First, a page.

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College or Retirement: How to Balance Two Important Savings Goals
Posted By:  Rob Lemmons CFP®, CPA, AIF®, CEPA
Thursday, August 31, 2017

It’s a dilemma that every parent faces at some point during the wealth management process. You know retirement is a major goal, and you recognize the need to accumulate retirement assets. However, you also want to provide the best for your child. That begs the question: which should be your top savings priority, college or retirement?

 

The truth is you don’t have to pick one or the other. Both are important goals, and you can plan for each of them simultaneously. They aren’t mutually exclusive. Yes, you do need to accumulate a substantial amount of assets to fund a comfortable and enjoyable retirement. But that doesn’t mean you can’t also contribute to your child’s education.

 

The key is to develop a detailed, customized plan specific to your needs and objectives. A plan eliminates uncertainty around both retirement and education, and it provides a roadmap for how to reach your goals.

 

At Total Wealth Planning, we customize our planning for every client we serve, but with a consistent process. Below are a few tips from our planning experience to help you fund both your retirement and your child’s education.

Identify Your End Points

 

blogYou wouldn’t start a road trip without first identifying your destination. The same should be true of any financial goal. To develop a strategy, you have to know where you want the plan to take you. Retirement and college planning aren’t exceptions to this rule.

 

With retirement, it’s helpful to create a retirement vision statement, which is a written document of what you want your retirement to look like. Write down the trips you’d like to take, the hobbies you want to pursue, and even the legacy you want to leave for your loved ones.

 

Your retirement vision statement can help you create a projection of your expenses after you retire. You can then use that number to estimate the income you will need to live comfortably in retirement.

 

Once you know your required income, you can factor in cash flow from sources like Social Security and pensions before calculating the amount of savings you need to have to meet your expenses. Your savings goal is your destination in the retirement planning journey.

 

You’ll want to perform the same analysis on college costs. Start by having a conversation with your child about their educational goals. Where do they see their self? At a high-level private school? At a moderately priced public school? Trade school?

 

Also, discuss lifestyle choices related to college. Do they plan on going away or living at home? Could they work while attending school or will they need to focus all their energy on academics? What changes could they make now to qualify for scholarships, grants, and other forms of aid?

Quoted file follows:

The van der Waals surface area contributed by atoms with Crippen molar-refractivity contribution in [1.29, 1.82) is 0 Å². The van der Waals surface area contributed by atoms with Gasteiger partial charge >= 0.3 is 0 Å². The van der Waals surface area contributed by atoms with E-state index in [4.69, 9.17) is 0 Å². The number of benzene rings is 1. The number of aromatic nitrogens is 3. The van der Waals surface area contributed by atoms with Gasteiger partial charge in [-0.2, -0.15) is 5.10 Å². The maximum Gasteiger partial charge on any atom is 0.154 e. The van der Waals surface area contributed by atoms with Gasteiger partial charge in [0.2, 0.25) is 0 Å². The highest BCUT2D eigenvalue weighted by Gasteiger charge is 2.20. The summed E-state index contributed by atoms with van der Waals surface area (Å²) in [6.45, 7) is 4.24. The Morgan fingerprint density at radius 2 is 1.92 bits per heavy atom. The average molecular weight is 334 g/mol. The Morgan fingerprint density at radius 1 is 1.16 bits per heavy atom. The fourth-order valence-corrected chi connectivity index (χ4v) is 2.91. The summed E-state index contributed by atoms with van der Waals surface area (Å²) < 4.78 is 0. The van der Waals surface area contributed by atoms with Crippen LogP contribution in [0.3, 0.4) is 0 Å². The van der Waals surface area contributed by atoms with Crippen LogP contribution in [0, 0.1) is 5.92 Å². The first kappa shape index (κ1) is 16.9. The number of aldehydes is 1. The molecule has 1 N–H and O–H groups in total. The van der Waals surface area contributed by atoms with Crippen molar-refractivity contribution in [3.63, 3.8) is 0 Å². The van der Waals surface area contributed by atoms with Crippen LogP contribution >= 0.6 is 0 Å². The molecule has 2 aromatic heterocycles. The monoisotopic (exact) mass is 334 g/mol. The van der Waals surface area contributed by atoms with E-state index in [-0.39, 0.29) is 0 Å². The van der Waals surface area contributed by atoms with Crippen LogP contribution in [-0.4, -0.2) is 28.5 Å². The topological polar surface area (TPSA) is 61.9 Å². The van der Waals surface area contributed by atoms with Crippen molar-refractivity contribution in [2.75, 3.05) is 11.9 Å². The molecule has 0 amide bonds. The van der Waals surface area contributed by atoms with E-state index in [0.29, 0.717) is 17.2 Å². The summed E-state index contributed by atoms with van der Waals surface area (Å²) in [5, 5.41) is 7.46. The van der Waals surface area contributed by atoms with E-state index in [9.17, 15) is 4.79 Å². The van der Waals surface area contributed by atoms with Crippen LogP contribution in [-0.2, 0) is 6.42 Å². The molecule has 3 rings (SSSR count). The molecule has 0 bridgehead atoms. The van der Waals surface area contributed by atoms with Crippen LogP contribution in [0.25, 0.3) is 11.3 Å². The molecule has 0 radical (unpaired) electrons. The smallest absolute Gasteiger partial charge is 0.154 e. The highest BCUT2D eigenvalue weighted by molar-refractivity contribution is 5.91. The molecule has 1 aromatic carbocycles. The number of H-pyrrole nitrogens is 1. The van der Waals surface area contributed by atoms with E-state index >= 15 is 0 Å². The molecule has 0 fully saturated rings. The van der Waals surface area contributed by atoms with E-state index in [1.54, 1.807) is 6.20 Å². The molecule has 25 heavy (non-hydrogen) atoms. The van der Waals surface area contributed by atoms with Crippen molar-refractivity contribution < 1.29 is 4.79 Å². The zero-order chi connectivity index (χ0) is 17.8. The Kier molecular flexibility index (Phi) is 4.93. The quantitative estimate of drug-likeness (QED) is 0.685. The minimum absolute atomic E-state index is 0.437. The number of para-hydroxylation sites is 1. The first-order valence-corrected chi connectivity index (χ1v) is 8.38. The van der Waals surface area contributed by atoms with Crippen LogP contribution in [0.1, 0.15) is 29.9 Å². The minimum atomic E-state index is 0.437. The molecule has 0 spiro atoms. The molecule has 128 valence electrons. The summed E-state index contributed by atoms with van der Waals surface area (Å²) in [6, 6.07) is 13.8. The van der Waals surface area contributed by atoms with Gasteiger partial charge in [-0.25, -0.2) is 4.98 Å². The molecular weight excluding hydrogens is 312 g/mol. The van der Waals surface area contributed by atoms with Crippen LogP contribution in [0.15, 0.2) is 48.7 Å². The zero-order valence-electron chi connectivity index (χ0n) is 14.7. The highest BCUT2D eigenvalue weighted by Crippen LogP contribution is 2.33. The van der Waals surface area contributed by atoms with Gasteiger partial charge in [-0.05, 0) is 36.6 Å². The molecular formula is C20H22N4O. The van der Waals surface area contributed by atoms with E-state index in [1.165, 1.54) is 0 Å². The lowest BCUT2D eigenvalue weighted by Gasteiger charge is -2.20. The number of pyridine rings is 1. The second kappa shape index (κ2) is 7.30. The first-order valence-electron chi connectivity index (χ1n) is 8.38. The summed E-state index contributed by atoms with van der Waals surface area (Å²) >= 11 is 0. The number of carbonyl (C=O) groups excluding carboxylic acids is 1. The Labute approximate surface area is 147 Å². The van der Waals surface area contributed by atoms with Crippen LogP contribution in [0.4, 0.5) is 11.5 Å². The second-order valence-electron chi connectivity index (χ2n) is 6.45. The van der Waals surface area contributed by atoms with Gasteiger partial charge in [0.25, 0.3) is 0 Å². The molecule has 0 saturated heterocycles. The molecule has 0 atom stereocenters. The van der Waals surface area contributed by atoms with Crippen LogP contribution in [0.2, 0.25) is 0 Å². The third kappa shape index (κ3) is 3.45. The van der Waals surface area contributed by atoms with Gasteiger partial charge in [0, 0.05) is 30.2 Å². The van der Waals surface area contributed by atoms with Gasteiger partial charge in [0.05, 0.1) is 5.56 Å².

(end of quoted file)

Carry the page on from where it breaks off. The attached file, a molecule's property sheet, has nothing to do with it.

Once you have a clear picture of your child’s educational goals, start developing cost estimates. At Total Wealth Planning, we help our clients determine costs for everything from tuition to room and board to books and much more. We also account for educational inflation, which is often greater than overall inflation. This cost estimate serves as your college savings target.

Develop a Savings Strategy

 

After you’ve identified your goals, the next step is to develop a savings strategy for both goals. You can back into the amount you’ll need to save each year by considering your savings targets and the number of years you have until the goal needs to be met.

 

Of course, it’s also important to consider investment growth. In the case of retirement, you may have many years or even several decades before you plan on leaving the working world. Even a modest amount of growth compounded over an extended period can significantly boost your savings.

 

For college, you may have a much shorter time horizon, especially if your child is already in high school. However, it’s still possible to achieve some growth in a short timeframe. You’ll want to carefully build an allocation that balances growth potential with risk minimization.

 

You may find that you need to save more than you can afford to put away. If so, that’s when it’s time to make choices about your goals and your current spending. Look for areas to cut back so you can boost your savings level. Or evaluate your goals and see if you should adjust them to reduce your target.

 

Identify Alternative College Funding Options

 

There’s one other important variable to consider as you develop your savings strategy. Remember that you always have alternative funding strategies available for college. That’s not true of retirement. Even if you don’t hit your college savings goal, your child still may be able to achieve their dreams.

 

For example, they could qualify for scholarships that reduce the out-of-pocket costs. They also may be eligible for grants or work-study programs.

 

Also, don’t completely discount the idea of loans to at least partially fund your child’s education. If your child is pursuing a career that will likely generate a high-level of income right out of the gate, loans may not be a bad funding option. Consider that a few years of low-interest loans could finance a high-income career that lasts several decades. That’s not the worst trade-off.

 

The key to balancing both goals is to plan well in advance. The earlier you start planning, the more time you give yourself to develop and implement a strategy. With focus and discipline, you can fund your retirement and your child’s education.

 

At Total Wealth Planning, we help families like yours fund their biggest financial goals. Let’s connect soon and start the conversation. We welcome the opportunity to help you develop your strategy.





 
 
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